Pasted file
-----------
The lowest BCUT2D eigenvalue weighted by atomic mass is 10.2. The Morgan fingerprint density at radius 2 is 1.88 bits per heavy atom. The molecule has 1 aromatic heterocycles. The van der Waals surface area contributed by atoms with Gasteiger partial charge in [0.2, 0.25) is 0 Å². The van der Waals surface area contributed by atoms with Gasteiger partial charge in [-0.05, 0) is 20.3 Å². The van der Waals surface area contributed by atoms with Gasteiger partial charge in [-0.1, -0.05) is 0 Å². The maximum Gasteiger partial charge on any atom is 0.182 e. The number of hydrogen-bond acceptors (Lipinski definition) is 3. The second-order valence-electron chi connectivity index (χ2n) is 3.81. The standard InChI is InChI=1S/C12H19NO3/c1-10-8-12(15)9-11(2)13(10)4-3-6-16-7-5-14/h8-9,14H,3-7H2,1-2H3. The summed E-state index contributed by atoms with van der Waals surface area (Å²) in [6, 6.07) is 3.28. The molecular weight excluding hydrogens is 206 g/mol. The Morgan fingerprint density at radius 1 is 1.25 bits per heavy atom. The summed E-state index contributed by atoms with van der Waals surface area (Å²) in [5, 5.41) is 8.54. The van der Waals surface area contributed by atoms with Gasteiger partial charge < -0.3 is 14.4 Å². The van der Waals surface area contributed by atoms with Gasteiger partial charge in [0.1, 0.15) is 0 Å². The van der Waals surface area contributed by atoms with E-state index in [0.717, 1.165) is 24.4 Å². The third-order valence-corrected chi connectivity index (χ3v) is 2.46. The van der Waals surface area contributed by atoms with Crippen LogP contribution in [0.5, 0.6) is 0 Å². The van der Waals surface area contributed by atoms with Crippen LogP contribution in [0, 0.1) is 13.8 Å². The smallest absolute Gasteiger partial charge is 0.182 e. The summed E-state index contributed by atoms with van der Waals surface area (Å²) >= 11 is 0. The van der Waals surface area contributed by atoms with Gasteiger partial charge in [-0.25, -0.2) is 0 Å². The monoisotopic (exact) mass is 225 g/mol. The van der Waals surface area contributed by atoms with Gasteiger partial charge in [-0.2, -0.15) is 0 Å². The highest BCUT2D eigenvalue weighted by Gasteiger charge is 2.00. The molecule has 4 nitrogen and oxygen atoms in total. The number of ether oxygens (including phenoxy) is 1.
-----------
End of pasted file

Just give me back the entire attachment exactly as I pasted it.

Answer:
The lowest BCUT2D eigenvalue weighted by atomic mass is 10.2. The Morgan fingerprint density at radius 2 is 1.88 bits per heavy atom. The molecule has 1 aromatic heterocycles. The van der Waals surface area contributed by atoms with Gasteiger partial charge in [0.2, 0.25) is 0 Å². The van der Waals surface area contributed by atoms with Gasteiger partial charge in [-0.05, 0) is 20.3 Å². The van der Waals surface area contributed by atoms with Gasteiger partial charge in [-0.1, -0.05) is 0 Å². The maximum Gasteiger partial charge on any atom is 0.182 e. The number of hydrogen-bond acceptors (Lipinski definition) is 3. The second-order valence-electron chi connectivity index (χ2n) is 3.81. The standard InChI is InChI=1S/C12H19NO3/c1-10-8-12(15)9-11(2)13(10)4-3-6-16-7-5-14/h8-9,14H,3-7H2,1-2H3. The summed E-state index contributed by atoms with van der Waals surface area (Å²) in [6, 6.07) is 3.28. The molecular weight excluding hydrogens is 206 g/mol. The Morgan fingerprint density at radius 1 is 1.25 bits per heavy atom. The summed E-state index contributed by atoms with van der Waals surface area (Å²) in [5, 5.41) is 8.54. The van der Waals surface area contributed by atoms with Gasteiger partial charge < -0.3 is 14.4 Å². The van der Waals surface area contributed by atoms with Gasteiger partial charge in [0.1, 0.15) is 0 Å². The van der Waals surface area contributed by atoms with E-state index in [0.717, 1.165) is 24.4 Å². The third-order valence-corrected chi connectivity index (χ3v) is 2.46. The van der Waals surface area contributed by atoms with Crippen LogP contribution in [0.5, 0.6) is 0 Å². The van der Waals surface area contributed by atoms with Crippen LogP contribution in [0, 0.1) is 13.8 Å². The smallest absolute Gasteiger partial charge is 0.182 e. The summed E-state index contributed by atoms with van der Waals surface area (Å²) >= 11 is 0. The van der Waals surface area contributed by atoms with Gasteiger partial charge in [-0.25, -0.2) is 0 Å². The monoisotopic (exact) mass is 225 g/mol. The van der Waals surface area contributed by atoms with Gasteiger partial charge in [-0.2, -0.15) is 0 Å². The highest BCUT2D eigenvalue weighted by Gasteiger charge is 2.00. The molecule has 4 nitrogen and oxygen atoms in total. The number of ether oxygens (including phenoxy) is 1.